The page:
County of Empúries

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Count Hugh IV of Empúries (left) and Lord Pero Maça of Sangarrén during the war against the Moors in Majorca around 1229. The shield above the figures is the coat-of-arms of Empúries.
Location of the County of Empúries within the Principality of Catalonia

The County of Empúries (Catalan: Comtat d'Empúries, IPA: [kumˈtad dəmˈpuɾiəs]), also known as the County of Ampurias (Spanish: Condado de Ampurias),[1] was a medieval county centred on the town of Empúries and enclosing the Catalan region of Peralada. It corresponds to the historic comarca of Empordà.

After the Franks conquered the regions in 785, Empúries and Peralada came under the authority of the County of Girona. Around 813, Empúries, with Peralada, became a separate county under Ermenguer. He and the other early counts were probably of Visigothic origin. In 817, Empúries was merged with the County of Roussillon, a union which lasted until 989. One of the ninth-century counts of Empúries assembled a fleet powerful enough to conquer the Balearic Islands, but only for a brief time.[2] From 835 to 844, Sunyer I ruled Empúries and Peralada while Alaric I ruled Roussillon and Vallespir.

At the death of Gausfred I in 989, Roussillon and Empúries were separated. Gausfred's elder son Hugh I received Empúries while Giselbert I received Roussillon. Hugh's comital dynasty lasted until 1322, when Empúries passed to a collateral branch of his family. The last count, Hugh VI, sold the county to Peter IV of Ribagorza in 1325 in exchange for the barony of Pego and the towns of Xaló and Laguar, all located within the Kingdom of Valencia. Peter lated traded it with Ramon Berenguer d'Aragona for the county of Prades in 1341. From that point on, Empúries was an apanage of the Crown of Aragon.

In a letter of December 1002, Pope Sylvester II confirmed the county of Empúries and the "county of Pedralbes" as a part of the diocese of Girona. The latter is probably to be identified with the Peralada region in the north of Empúries. A portion of the "taxes of the port", consisting of dues and anchorage, were passed on to the diocese.[3]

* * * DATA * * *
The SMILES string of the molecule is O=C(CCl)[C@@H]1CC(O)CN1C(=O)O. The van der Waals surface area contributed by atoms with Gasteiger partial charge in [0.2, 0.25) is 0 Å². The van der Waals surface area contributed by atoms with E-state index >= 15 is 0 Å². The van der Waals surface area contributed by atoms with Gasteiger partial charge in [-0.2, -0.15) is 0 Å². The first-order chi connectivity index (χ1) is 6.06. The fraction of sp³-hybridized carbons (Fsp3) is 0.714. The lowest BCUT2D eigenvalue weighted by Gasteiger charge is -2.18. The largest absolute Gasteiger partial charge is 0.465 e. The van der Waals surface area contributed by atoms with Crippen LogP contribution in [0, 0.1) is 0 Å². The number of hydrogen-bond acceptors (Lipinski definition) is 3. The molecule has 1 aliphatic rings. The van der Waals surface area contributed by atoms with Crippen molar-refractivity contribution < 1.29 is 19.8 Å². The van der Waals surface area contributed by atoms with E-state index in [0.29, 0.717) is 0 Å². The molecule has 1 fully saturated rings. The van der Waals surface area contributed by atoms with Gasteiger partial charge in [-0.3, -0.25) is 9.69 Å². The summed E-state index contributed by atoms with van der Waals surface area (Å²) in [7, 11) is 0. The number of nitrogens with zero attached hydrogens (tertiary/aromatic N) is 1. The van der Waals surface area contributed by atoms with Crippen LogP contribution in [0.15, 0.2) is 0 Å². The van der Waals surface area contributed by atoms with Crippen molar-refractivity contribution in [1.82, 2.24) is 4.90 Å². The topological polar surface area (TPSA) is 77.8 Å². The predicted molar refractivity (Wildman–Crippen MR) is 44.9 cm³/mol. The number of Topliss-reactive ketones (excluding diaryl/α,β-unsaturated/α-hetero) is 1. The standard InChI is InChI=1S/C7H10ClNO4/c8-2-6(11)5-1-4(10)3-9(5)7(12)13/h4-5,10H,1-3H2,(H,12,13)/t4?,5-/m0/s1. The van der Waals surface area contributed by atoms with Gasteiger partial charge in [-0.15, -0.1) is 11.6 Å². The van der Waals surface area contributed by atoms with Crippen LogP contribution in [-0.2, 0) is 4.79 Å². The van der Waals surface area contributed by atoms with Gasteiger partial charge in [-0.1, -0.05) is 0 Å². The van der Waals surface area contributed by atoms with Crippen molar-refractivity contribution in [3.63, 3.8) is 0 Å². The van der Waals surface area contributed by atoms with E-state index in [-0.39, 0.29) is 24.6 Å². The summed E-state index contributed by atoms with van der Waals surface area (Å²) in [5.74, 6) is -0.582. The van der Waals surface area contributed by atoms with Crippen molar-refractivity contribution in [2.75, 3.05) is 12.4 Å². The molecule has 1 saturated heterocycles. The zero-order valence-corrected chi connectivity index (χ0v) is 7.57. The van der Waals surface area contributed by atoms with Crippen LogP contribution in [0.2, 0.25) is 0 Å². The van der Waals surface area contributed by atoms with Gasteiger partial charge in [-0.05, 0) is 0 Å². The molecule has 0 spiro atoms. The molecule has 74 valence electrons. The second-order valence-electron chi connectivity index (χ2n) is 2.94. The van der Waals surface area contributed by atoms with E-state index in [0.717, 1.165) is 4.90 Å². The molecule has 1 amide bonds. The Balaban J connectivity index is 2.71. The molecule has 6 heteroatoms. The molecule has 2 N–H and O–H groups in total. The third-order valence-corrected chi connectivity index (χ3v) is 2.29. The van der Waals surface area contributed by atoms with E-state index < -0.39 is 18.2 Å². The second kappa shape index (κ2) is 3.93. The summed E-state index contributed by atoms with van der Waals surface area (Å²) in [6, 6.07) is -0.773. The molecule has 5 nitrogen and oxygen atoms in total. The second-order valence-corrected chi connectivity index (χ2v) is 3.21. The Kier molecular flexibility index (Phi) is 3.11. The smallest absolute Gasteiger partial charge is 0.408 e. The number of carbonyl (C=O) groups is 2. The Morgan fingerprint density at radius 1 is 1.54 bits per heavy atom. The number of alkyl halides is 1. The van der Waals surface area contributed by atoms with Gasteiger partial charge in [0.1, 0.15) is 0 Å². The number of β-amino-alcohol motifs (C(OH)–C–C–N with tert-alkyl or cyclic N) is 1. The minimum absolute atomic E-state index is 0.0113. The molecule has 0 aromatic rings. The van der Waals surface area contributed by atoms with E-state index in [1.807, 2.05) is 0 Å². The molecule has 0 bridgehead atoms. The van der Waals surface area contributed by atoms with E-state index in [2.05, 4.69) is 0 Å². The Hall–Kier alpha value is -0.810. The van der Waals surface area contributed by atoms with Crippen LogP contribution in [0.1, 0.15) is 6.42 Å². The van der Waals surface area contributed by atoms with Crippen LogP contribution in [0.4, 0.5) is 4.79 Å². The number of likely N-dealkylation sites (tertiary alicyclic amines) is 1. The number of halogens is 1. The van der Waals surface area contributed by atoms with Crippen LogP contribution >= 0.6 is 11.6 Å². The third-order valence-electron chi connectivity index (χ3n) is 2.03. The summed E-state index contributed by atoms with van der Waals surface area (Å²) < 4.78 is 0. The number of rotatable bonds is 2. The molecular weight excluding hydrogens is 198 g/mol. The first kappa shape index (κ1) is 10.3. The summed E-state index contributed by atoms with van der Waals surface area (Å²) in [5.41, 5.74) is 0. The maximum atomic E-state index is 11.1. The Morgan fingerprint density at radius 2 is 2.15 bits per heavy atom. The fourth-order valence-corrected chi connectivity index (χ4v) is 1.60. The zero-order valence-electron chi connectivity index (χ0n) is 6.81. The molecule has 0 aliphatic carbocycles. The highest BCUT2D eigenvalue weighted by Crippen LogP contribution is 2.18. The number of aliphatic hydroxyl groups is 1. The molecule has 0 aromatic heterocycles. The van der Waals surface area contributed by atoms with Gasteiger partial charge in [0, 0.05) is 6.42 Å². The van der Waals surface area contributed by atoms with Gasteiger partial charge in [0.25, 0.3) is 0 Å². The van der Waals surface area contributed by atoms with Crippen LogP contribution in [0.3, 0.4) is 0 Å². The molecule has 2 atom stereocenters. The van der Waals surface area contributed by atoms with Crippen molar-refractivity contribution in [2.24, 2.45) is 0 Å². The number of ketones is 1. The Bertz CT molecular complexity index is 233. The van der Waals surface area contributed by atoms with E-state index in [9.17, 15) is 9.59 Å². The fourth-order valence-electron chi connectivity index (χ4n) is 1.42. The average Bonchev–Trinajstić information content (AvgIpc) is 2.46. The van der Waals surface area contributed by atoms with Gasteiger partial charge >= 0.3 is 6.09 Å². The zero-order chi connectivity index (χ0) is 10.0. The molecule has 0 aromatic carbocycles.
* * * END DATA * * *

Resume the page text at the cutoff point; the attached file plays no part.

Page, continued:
List of counts[edit]

Empúries escheated to the crown between 1410 and 1436. Subsequently the title is mostly honorific.
  • Henry I 1436–1445
  • Henry II 1445–1522
  • Alfons I 1522–1563
  • Francesc I 1563–1572
  • Joana II 1572–1608
  • Enric III 1608–1640
  • Lluís 1640–1670
  • Joaquim 1670
  • Pere IV 1670–1690
  • Caterina 1690–1697
  • Luis Francisco de la Cerda 1697–1711
  • Nicolás Fernández de Córdoba-Figueroa de la Cerda 1711-1739
  • Luis Antonio Fernández de Córdoba-Figueroa y Spinola 1739-1768
  • Pedro de Alcántara Fernández de Córdoba-Figueroa y de Montcada 1768-1789
  • Luis María Fernández de Córdoba y Gonzaga 1789-1806
  • Luis Joaquin Fernández de Córdoba y Benavides 1806-1840
  • Luis Tomás Fernández de Córdoba y Ponce de León 1840-1873
  • Luis María Fernández de Córdoba y Pérez de Barradas 1873-1879
  • Luis Jesús María Fernandez de Cordoba y Salabert 1880-1956
  • María Victoria Eugenia Fernandez de Cordoba y Fernández de Henestrosa 1956-1987
  • Ignacio de Medina y Fernández de Córdoba 1987-2006
  • Sol María de La Blanca de Medina Orleáns Bragança 2006–

Notes[edit]

  1. ^ Both derive from the Latin comitatus Emporiarum.
  2. ^ Lewis and Runyan (1985), 62.
  3. ^ Letter 260 in Lattin (1961), 356–58.

References[edit]

  • Lattin, Harriet Pratt (ed.) The Letters of Gerbert, with his Papal Privileges as Sylvester II. Columbia University Press, 1961.
  • Lewis, A. R., and Runyan, Timothy J. European Naval and Maritime History, 300–1500. Indiana University Press, 1985.
  • Lewis, A. R. The Development of Southern French and Catalan Society, 718–1050. University of Texas Press, 1965.
  • Riera Fortiana, Enrique. "Etapa barcelonesa del condado de Ampurias (1409–1456)" Annals de l'Institut d'Estudis Empordanesos 11 (1976), 260–85.